|By PAUL WISEMAN, AP Economics Writer|
In May, the overall economy finally recovered all 9 million jobs that vanished in the worst downturn since the 1930s. Another month of solid hiring is expected in the U.S. jobs report for June that will be released Thursday.
Yet 32 states still have fewer jobs than when the recession began in
Even though economists declared the recession over in
The sluggish job market could weigh on voters in some key states when they go to the polls this fall. A
The states where hiring lags the most tend to be those that were hit most painfully by the recession: They lost so many jobs that they've struggled to replace them all.
By contrast, an energy boom has lifted several states to the top of job creation rankings.
Not surprisingly, the capital of
"It was becoming like the Great Depression in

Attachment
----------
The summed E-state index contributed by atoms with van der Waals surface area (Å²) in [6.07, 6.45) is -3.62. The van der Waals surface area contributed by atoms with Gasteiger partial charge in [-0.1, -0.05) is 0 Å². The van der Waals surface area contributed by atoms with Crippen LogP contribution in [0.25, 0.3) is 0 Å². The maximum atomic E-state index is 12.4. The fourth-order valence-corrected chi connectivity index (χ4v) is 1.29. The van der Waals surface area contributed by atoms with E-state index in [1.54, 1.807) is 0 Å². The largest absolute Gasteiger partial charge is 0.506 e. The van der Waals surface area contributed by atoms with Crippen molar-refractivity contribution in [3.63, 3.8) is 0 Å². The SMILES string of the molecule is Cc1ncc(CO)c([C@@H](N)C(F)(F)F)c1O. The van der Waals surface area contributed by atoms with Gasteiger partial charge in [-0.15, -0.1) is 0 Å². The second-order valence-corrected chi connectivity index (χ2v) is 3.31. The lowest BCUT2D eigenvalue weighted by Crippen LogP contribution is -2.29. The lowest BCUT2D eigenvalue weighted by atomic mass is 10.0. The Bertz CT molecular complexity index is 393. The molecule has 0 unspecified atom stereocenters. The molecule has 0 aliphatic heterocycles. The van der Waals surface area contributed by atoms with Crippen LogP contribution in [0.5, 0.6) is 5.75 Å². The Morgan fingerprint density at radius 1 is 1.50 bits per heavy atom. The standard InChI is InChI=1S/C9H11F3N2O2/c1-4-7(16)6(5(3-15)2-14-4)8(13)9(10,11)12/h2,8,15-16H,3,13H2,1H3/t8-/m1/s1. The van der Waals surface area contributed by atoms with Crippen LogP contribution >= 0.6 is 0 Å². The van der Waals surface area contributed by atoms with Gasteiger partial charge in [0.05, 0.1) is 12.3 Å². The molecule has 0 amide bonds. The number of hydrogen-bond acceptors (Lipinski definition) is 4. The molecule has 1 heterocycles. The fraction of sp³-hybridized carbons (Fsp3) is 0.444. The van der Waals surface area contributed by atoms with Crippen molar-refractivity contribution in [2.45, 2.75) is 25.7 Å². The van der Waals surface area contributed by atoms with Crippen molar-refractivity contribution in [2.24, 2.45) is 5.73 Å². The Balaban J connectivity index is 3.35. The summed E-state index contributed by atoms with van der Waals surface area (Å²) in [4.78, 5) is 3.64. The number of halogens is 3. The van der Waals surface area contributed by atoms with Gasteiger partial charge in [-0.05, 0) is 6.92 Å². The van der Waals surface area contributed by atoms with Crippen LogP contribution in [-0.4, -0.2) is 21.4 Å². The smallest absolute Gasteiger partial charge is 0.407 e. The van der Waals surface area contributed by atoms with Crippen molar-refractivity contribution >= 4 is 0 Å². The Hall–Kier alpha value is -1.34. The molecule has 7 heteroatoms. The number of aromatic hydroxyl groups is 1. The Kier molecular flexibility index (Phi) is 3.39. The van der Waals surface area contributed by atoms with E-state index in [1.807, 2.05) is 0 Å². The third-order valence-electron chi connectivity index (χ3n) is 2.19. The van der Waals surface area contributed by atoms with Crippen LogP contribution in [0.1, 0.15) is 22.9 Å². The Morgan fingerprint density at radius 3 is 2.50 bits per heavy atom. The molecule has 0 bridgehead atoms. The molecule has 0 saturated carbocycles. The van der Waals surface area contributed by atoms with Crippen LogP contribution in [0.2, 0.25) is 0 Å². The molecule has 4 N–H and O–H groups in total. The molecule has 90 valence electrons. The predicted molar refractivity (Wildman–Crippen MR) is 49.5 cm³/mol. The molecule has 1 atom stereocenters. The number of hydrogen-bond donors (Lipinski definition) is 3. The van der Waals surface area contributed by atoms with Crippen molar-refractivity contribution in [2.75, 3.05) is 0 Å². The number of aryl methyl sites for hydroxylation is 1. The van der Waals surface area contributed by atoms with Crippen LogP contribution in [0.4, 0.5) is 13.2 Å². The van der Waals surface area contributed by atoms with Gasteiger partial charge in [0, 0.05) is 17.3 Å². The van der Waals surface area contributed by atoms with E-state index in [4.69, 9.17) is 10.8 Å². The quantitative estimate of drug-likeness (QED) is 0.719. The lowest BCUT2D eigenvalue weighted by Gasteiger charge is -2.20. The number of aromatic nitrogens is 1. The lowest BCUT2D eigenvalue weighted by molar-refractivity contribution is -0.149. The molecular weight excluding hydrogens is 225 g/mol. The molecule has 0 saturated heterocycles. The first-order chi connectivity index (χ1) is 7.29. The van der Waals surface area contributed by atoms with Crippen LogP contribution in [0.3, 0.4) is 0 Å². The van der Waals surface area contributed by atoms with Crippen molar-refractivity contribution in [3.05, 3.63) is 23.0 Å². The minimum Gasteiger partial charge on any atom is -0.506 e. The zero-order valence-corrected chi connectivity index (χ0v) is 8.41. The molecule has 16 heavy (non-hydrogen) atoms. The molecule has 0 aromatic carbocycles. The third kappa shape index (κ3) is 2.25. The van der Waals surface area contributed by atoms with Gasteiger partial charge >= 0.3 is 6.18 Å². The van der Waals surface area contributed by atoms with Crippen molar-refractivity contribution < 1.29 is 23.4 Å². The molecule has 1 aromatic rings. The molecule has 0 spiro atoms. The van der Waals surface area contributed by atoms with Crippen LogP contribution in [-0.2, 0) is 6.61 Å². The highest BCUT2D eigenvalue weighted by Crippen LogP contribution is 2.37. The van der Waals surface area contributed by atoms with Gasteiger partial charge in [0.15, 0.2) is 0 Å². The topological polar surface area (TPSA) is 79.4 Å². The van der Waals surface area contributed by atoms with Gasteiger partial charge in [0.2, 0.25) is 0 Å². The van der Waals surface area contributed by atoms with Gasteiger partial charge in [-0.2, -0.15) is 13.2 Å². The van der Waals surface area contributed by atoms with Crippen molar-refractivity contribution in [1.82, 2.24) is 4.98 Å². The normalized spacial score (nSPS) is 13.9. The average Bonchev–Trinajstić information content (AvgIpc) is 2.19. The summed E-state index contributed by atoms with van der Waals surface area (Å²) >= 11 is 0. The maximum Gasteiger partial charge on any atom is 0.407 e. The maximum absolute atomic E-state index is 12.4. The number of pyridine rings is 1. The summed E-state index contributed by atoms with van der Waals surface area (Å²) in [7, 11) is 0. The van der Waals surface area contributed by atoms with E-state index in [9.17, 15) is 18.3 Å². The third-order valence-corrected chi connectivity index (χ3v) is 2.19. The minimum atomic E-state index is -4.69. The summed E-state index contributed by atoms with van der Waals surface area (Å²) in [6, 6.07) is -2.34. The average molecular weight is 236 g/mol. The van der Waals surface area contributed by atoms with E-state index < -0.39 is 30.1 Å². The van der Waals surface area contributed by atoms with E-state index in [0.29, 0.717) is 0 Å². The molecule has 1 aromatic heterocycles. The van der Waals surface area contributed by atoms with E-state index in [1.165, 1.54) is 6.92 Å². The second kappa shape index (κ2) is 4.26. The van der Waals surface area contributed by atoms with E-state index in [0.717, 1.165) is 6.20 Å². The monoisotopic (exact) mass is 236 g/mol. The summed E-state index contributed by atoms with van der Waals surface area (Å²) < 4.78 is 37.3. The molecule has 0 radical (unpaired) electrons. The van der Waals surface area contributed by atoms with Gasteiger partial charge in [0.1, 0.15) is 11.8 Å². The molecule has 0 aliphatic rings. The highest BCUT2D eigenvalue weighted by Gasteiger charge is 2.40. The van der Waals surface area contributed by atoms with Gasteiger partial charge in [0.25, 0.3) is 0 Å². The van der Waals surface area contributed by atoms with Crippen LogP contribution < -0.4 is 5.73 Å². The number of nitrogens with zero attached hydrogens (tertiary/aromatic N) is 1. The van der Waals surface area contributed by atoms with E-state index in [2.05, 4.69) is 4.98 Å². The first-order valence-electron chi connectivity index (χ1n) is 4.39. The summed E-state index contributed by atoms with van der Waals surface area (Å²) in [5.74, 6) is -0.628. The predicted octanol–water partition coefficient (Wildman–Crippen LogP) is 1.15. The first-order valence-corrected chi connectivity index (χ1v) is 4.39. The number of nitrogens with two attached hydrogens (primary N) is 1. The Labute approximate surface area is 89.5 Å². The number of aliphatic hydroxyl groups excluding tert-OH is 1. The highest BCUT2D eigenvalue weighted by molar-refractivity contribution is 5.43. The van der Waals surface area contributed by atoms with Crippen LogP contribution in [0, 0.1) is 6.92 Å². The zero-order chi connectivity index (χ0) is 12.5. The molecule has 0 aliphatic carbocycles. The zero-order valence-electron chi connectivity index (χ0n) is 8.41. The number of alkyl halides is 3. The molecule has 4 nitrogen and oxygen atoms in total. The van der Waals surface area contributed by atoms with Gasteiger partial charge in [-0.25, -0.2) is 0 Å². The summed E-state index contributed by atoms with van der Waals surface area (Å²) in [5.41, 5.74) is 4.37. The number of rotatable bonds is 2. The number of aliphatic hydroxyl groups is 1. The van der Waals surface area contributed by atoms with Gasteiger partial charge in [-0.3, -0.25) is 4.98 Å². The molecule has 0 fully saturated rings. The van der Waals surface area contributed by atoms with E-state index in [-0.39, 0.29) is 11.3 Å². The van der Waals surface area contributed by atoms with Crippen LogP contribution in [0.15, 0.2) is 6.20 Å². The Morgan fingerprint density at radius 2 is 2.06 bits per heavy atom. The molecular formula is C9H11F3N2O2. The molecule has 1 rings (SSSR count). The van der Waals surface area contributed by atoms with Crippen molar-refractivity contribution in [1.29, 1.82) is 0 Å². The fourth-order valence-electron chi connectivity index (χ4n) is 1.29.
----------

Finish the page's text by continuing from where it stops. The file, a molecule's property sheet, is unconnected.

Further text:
Mark, 40, a laid-off electrician, and Valerie, 37, a corrections officer, immediately found work in
But Mark always had a dream of opening a Mexican restaurant, and
"Business," he said, "is good. Real good."
Another state benefiting from the energy boom is
Moody's White says many states are struggling because the recession wiped out solid middle-class jobs — in manufacturing and construction — that haven't returned. He says it will take a stronger housing recovery to put significantly more people back to work building houses, installing wiring and plumbing and selling furniture and appliances to new owners of homes.
Housing has rebounded somewhat since bottoming a couple of years ago. But the industry's recovery has slowed. Home construction is running at barely half the pace of the early and mid-2000s. And
Factories have added 105,000 jobs over the past year, but manufacturing payrolls remain down 1.6 million, or 12 percent, since the start of the recession. Manufacturing jobs in
AP staff writer
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